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A Much Harder Floor Integral

  1. Mar 25, 2014 #1
    Doing integrals for just plain curiosity! So, given the integral:

    ∫dx/floor(1-logbase2(1-x)) from 0 to 1

    I have looked at the graph of the integral, and I notice what seems to be an infinite number of areas under the curve (from 0 to 1/2 the area is 1/2, from 1/2 to 3/4 the area is 1/8, etc). How can I get a general expression for the nth rectangle (perhaps a summation) and a numerical answer for the integral? Thanks for any help!
     
  2. jcsd
  3. Mar 25, 2014 #2

    HallsofIvy

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    If there are indeed an infinite number of areas then the integral will be an infinite series.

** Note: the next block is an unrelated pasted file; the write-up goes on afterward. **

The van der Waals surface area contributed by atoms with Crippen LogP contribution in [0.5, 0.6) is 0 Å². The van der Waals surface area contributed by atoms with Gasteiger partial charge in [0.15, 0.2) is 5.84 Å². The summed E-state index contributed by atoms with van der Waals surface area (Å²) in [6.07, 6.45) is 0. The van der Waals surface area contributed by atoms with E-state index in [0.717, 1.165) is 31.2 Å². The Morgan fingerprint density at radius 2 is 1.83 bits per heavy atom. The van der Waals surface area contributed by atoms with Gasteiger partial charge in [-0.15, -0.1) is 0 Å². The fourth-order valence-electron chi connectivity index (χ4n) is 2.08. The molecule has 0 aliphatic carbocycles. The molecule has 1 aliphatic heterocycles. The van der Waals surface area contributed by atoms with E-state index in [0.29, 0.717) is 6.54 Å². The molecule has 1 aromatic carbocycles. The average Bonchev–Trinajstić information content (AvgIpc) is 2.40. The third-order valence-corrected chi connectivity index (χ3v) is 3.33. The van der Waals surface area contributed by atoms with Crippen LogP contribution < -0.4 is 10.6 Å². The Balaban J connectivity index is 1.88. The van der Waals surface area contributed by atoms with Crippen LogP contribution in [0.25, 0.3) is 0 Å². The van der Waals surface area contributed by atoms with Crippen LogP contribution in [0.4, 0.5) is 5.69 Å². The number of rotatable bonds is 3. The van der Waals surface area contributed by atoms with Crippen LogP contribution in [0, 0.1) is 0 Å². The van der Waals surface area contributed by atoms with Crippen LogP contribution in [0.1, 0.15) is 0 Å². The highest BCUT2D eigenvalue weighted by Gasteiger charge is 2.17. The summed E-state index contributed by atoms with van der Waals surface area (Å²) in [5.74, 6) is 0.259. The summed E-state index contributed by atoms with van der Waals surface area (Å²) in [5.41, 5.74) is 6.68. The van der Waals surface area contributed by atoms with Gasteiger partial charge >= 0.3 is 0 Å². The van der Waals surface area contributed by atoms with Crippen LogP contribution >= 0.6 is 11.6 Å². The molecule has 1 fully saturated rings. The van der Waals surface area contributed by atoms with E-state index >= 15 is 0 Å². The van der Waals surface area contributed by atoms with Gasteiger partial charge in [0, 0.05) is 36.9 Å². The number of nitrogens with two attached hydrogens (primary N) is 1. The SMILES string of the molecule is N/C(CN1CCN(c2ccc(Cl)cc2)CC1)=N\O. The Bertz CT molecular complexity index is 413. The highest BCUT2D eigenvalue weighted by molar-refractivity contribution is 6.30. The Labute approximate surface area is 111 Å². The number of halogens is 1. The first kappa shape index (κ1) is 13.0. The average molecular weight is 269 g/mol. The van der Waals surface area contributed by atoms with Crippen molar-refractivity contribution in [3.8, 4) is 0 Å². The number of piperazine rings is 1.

Assuming that your values are right (I didn't check), then 1/2+ 1/8+ 1/64+ ... , all powers of 1/2 so that is a geometric series. There is a formula for sums of geometric series that you probably know.
     
  4. Mar 25, 2014 #3

    Dick

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    I think the sum is actually 1*(1/2)+(1/2)*(1/4)+(1/3)*(1/8)+(1/4)*(1/16)+(1/5)*(1/32)+... That's a little harder. It's the integral of a geometric series.
     
    Last edited: Mar 26, 2014
  5. Mar 25, 2014 #4
    Yes, but after some more inspection of the graph I observed that the heights of each rectangle start as 1 and form the harmonic sequence (1, 1/2, 1/3, 1/4, 1/5, ...) and the length form a geometric sequence (1/2, 1/4, 1/8, 1/16, ...). So I get the sum from 1 to infinity of (1/n)*(1/2^n) which comes out to ln(2) which I think is the answer...
     
  6. Mar 25, 2014 #5

    Dick

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    Why, yes, I think it is.
     
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